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Alas For Good Intentions

September 28, 1986|SHEILA BENSON

For an American journalist, and particularly for one based at a newspaper where everything that opens commercially is reviewed, the cumulative experience of a pair of world-class film festivals--Montreal's very European-feeling Festival du Monde followed by Toronto's Festival of Festivals--is stunning.

The very first reaction, actually, is the hunch that you've taken on the shape and general temperament of a paperweight: If placed on a flat surface you will sit through anything. That passes, I am told.

But after 100 or so films, in and out of competition, part of official galas or not, one fact becomes thunderingly clear: The world over, there are film makers using their most precious resources--their ability and their time--to make films that are about something.

That isn't meant as disingenuousness or as sniping; it's not meant as a cryptic comment that films closer to home have no content. Not at all. And it doesn't lose sight of the fact that festivals turn up clinkers, too, or that there are such delicacies as "festival" films which could not make it outside the hothouse air of a festival. This is simply an acknowledgment that stepping back from the week-in, week-out parade of commercial releases in a marketplace like Los Angeles can clear your head as well as lift your spirits. And it's an eloquent reminder of the number and variety of films still made which are born from an unquenchable need to tell a specific story a certain way.

For one thing, you realize that your scale of judging can get out of whack after a steady diet of films made for no discernible reason whatsoever. You become whimperingly grateful for films of any substance or quality. "It's not really very good, but I don't want to discourage films of that kind from being made," becomes the rationale of the frayed reviewer. Little code phrases appear: a film you'd like to like more than you do. A film of the highest intentions. We've all used them at one time or another, not out of a sense of condescension but more from an almost romantic affection for cinema itself.

We've just had three films locally which are almost textbook examples of movies you'd love to wish well but can't: "The Name of the Rose," made from an almost preternaturally challenging first novel by Italian critic and historian Umberto Eco; "Where the River Runs Black," which sits stylistically somewhere between "The Wild Child" and "Emerald Forest," and a try at bringing Verdi's "Otello" to a wide movie audience.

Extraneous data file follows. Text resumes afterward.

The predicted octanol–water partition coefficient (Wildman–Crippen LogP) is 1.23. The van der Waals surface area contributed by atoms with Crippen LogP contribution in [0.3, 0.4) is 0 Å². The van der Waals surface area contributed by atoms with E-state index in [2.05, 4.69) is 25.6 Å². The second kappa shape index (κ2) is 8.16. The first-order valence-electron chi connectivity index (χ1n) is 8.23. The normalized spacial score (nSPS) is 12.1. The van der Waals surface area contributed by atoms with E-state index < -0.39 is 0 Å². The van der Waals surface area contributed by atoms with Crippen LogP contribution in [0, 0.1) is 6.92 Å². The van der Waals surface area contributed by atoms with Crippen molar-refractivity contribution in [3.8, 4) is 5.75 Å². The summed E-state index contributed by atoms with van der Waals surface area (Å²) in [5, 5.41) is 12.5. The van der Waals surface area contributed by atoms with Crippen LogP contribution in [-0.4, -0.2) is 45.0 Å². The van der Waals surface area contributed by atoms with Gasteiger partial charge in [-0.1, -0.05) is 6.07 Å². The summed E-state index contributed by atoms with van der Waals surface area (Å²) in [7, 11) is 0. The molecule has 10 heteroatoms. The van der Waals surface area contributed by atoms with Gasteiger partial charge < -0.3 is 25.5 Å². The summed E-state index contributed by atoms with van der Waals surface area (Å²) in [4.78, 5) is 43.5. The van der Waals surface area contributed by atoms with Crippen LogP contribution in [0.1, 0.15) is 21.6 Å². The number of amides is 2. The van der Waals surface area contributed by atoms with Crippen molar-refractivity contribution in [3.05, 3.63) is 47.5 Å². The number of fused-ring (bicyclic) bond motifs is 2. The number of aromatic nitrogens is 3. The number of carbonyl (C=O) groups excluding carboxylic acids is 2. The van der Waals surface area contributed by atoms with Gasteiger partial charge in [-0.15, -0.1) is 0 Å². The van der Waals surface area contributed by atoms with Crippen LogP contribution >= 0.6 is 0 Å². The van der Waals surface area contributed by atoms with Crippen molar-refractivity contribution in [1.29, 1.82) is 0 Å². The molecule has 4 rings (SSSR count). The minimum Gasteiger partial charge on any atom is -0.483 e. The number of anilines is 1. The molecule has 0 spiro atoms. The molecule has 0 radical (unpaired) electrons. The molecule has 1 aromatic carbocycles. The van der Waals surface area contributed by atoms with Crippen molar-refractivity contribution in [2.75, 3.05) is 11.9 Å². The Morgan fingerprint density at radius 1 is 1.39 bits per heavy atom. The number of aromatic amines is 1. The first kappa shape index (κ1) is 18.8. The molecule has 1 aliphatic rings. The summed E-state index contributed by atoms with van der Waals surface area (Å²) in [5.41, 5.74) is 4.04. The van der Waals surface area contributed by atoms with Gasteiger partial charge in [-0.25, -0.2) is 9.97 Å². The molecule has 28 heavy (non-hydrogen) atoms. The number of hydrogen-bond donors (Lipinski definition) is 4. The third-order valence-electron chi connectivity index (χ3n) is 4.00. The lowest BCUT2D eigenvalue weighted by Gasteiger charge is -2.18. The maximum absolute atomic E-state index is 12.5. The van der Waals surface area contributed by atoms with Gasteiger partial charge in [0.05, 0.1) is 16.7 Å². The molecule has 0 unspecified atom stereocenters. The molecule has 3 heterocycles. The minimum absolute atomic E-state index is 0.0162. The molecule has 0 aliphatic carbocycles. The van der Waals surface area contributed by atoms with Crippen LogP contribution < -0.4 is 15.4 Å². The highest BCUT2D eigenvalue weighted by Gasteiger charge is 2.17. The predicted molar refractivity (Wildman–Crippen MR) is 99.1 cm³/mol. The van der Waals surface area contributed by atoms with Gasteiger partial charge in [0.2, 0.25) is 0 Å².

Alas for good intentions, all three films fail their audiences, two by a kind of shimmering pretentiousness, one from a murky failure to ignite any passion. What's sad is that each of these stories might have made a thrilling film, and that chunks of what might have been can still be seen in each movie--portions, but not enough.

In the case of "The Name of the Rose," its power comes from Sean Connery's intelligent and ironic presence; from the painterly photography of Tonnini Delli Colli and from James Horner's striking musical score, one of the few to evoke the Middle Ages without plundering "Carmina Burana."

The subversion begins with the studio's ad campaign, a not infrequent occurrence and often not of the film maker's doing. You have to wonder what audience 20th Century Fox was trying to lure with its ad. Not readers of the novel, certainly, with a drawing showing an arch Connery, his head and arms set faintly like Jack Benny's, and the line "Who, in the name of God, is getting away with murder?" Arguably, a book whose 500 pages lead to a crucial point, whether the Catholic church in the Middle Ages is strong enough to withstand the cleansing power of laughter, is going to have its work cut out for itself as a commercial film. Still, in hands other than director Jean-Jacques Annaud's, it might have worked. Annaud feels at times more an archivist than a storyteller and his pacing is lugubrious. By the conclusion, what admiration you have for the film makers' tackling the project has vanished in despair at its misfiring.

Director Christopher Cain succeeds in "Where the River Runs Black" with his luminous visual passages and fails whenever the characters open their mouths, as Michael Wilmington pointed out succinctly in his review. The first third of the film, as a vaguely hippie priest falls under the spell of a mysterious jungle beauty, is really magical. Much of the film's power comes again from an astonishing score by Horner, blended with Juan Ruiz-Anchia's sensitive cinematography. But this magic is dissipated by the awkward and astoundingly illogical handling of the city sequences. Those follow the fruit of this union, a jungle wild child, to the city with its inherent evils.

Cain is best at long, sustained visual passages or with children (both with young Alessandro Rabelo here and with Jason Presson in "The Stone Boy"), but pretentiousness and illogic are the demons here.

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